Helping Our LGBTQ Youth Cope with Discrimination and Bullying
Posted on Jul 31, 2019 by LGBTQA+in
As we celebrate the 50th anniversary of the riots at the Stonewall Inn, which sparked the modern LGBTQ+ movement, we also celebrate unprecedented progress for LGBTQ+ rights. In 2011, President Barack Obama ended the military policy of Don’t Ask, Don’t Tell. In 2015, the Supreme Court struck down restrictions on same-sex marriage in all 50 states, paving the way for nationwide marriage equality. The District of Columbia, in 2017, decreed that individuals could select gender-neutral pronouns for their drivers’ licenses. Despite these monumental legal and cultural shifts towards equality and acceptance, systemic and societal discrimination and hatred aimed at members of the LGBTQ+ community remains.
Discrimination is a genuine and present danger in the lives of LGBTQ+ youth. No federal laws guard against discrimination for LGBTQ+ persons, and more than half of all LGBTQ+ youth report having felt unsafe due to their sexual orientation and gender identity. Particularly worrisome and tragic is a wave of violence against transgender women of color. Discrimination and prejudice, particularly when faced by teens, cause emotional and mental distress to the point where 39 percent of LGBTQ+ youth seriously consider suicide. Let that number sink in. In effect, 2 out of every 5 LGBTQ+ teens think of killing themselves as a solution to the pain and torment that they feel.
What defines discrimination?
Discrimination is the unfair treatment of people based on race, religious faith, political affiliation, ability status, gender, gender identity, age, sexual orientation, or other factors rooted in identity. Why discrimination happens is a nuanced issue. In simple terms, people often reduce complex or emotionally-laden phenomena–like race or sexual orientation–into simple categories to better understand their surroundings and the world at large. Discrimination occurs when categorization and stereotyping leads to misunderstanding, fear, and mistrust. Bias and discrimination may be as obvious and abhorrent as people picketing LGBTQ+ funerals with hate-filled signs, or being openly rejecting of family members.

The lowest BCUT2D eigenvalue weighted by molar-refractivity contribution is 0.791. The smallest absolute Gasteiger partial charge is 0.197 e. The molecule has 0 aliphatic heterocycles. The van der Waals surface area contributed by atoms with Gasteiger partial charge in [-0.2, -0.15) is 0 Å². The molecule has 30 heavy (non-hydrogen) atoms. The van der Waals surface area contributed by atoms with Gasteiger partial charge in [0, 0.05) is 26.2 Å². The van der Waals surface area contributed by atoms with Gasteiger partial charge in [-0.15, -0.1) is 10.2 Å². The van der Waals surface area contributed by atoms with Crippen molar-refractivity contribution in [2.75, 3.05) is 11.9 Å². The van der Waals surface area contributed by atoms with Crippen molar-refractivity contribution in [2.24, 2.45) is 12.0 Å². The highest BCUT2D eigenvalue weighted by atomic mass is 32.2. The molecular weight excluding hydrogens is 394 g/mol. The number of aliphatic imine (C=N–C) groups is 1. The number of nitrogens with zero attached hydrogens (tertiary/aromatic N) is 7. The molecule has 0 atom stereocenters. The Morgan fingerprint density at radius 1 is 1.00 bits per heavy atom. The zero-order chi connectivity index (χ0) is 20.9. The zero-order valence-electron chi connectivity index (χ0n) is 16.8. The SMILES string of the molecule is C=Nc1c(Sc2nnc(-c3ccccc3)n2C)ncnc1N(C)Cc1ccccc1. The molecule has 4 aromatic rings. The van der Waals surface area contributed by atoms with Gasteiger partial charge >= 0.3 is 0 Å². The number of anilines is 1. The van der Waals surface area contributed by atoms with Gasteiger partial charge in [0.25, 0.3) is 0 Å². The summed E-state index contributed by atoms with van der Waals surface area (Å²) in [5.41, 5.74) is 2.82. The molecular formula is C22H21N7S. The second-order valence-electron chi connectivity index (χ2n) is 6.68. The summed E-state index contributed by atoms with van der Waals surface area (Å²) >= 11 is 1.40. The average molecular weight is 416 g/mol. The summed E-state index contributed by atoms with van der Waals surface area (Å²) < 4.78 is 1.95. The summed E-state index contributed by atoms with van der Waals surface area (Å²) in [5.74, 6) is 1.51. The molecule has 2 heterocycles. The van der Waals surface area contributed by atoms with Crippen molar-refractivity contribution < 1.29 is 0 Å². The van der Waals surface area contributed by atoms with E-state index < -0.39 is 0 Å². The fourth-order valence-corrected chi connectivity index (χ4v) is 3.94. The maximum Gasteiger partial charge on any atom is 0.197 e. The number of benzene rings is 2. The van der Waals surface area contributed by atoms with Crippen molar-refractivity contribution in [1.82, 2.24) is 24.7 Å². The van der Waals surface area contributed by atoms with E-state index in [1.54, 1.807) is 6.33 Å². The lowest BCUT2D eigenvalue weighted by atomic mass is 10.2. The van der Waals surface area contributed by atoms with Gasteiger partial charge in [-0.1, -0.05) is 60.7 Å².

There are less obvious but equally insidious forms of seemingly casual discrimination that many members of the LGBTQ+ community face daily. For instance, the assumed norm is that a teenage girl will begin to develop feelings for boys her age. The assumption does not fit if she feels an attraction for other adolescent girls. Friends, teachers, and family — even well-meaning ones — will likely ask about which boy or male movie star she has a crush on. These kinds of questions signals that she — and her feelings — are not living up to expectations, as the inquiries may be tinged with a message that she is outside the norm, bad, or wrong.
Mental health outcomes
Whether discrimination is experienced due to race or ethnic identity, nationality, sexual orientation, or gender identity, it has been linked to negative psychological and physical outcomes. Those who experience discrimination are more likely to report high levels of chronic stress, which can lead to poor and sometimes life-threatening mental health outcomes. As a result, LGBTQ+ individuals are three times more likely to suffer from poor mental health.
LGBTQ+ youth are four times as likely to contemplate suicide, act on impulses to self-harm, or attempt suicide, compared to their straight or cisgender counterparts. Additionally, an estimated 20-30 percent of LGBTQ+ persons abuse substances, including alcohol and opioids, which is higher than other groups. According to The Trevor Project’s National Survey on LGBTQ Mental Health, 71 percent of LGBTQ+ youth feel sad or hopeless for at least two weeks at a time in a year, indicative of depression.